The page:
Now I look at my change again. If I can add the same functionality in a non-breaking way - for example, make a new internal function for my use - then I would do so and tag v1.15.2 or v1.16.0 depending on what had to change. If I cannot make an equivalent non-breaking change, then I would have to make the breaking change and tag v2.0.0.
Say you were updating PackageA to support a new version of a dependency, PackageB. For example, you want PackageA v1.1.0 to support PackageB v0.5 and to discontinue supporting v0.4. But say you forgot to remove the compatibility for v0.4, which now no longer works, but other downstream packages that only use v0.4 are now pulling in PackageA v1.1.0 and getting errors.
Simply releasing a patch for PackageA (v1.1.1) that removes support for v0.4 won’t work in this instance because downstream packages will continue to pull in v1.1.0. It might seem sufficient to just pin the downstream packages to use v1.0.0 but there may be a lot of them to fix and you can’t be certain you’re aware of them all. It also does nothing to prevent new compatibility issues arising in future.
To fix this, you should still release a patch of PackageA (v1.1.1) that removes support for v0.4 of PackageB but you should then mark v1.1.0 of PackageA as broken in the registry.
To do this, simply make a PR to the the registry adding
yanked = true to the
Version.toml file under the version causing issues (in this case v1.1.0).
This marks the release as broken and prevents it from being used by any package from then on.
Many of these guidelines can and should be enforced automatically.
Everything on this list can, in theory, break users’ code. See XKCD#1172. However, we consider changes to these things to be non-breaking from the perspective of package versioning.
Exceptions may be replaced with non-error behavior. For instance, we may change a function to compute a result instead of raising an exception, even if that error is documented.
New exports: Adding a new export is never considered breaking.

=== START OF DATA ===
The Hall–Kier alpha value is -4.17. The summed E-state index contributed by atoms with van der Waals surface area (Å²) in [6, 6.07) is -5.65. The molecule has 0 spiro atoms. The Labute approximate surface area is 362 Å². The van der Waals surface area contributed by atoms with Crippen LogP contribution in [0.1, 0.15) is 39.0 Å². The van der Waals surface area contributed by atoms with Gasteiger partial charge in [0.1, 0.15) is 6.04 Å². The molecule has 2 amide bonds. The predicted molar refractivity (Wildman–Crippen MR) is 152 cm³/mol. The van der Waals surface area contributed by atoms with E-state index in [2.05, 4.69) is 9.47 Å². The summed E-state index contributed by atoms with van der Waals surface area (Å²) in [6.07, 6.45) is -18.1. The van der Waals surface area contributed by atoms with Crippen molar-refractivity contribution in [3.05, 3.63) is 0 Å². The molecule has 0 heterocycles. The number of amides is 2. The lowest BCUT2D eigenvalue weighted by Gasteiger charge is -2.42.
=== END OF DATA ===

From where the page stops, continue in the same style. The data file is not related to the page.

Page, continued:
However, one should consider carefully before exporting a commonly used name that might clash with an existing name (especially, if clashing with
A <: Bto
A <: B <: Cor
A <: C <: B. This includes adding a supertype to something without one, i.e. with supertype
Unionconstant may be replaced by an abstract type that covers all elements of the union.
repron a type may change at any time. Users should not depend on the exact text, but rather on the meaning of the text. Changing the string representation often breaks downstream packages tests, because it is hard to write test-cases that depend only on meaning (though unit tests with mocking can be shielded from this kind of breaking).
(This guidance on non-breaking changes is inspired by https://www.tensorflow.org/guide/versions.)
As mentioned at the top, community repositories following ColPrac, should link to it in their
One way to do that is with a GitHub badge.
[![ColPrac: Contributor's Guide on Collaborative Practices for Community Packages](https://img.shields.io/badge/ColPrac-Contributor's%20Guide-blueviolet)](https://github.com/SciML/ColPrac)
In many-cases ColPrac serves in the places of a
CONTRIBUTING.md, having all the common guidance that you would otherwise put there.
If your package has its own
CONTRIBUTING.md then you should also link to ColPrac there, and indicate how the contents of ColPrac relates to the
For example by stating:
We follow the ColPrac guide for collaborative practices. New contributors should make sure to read that guide. Below are some additional practices we follow.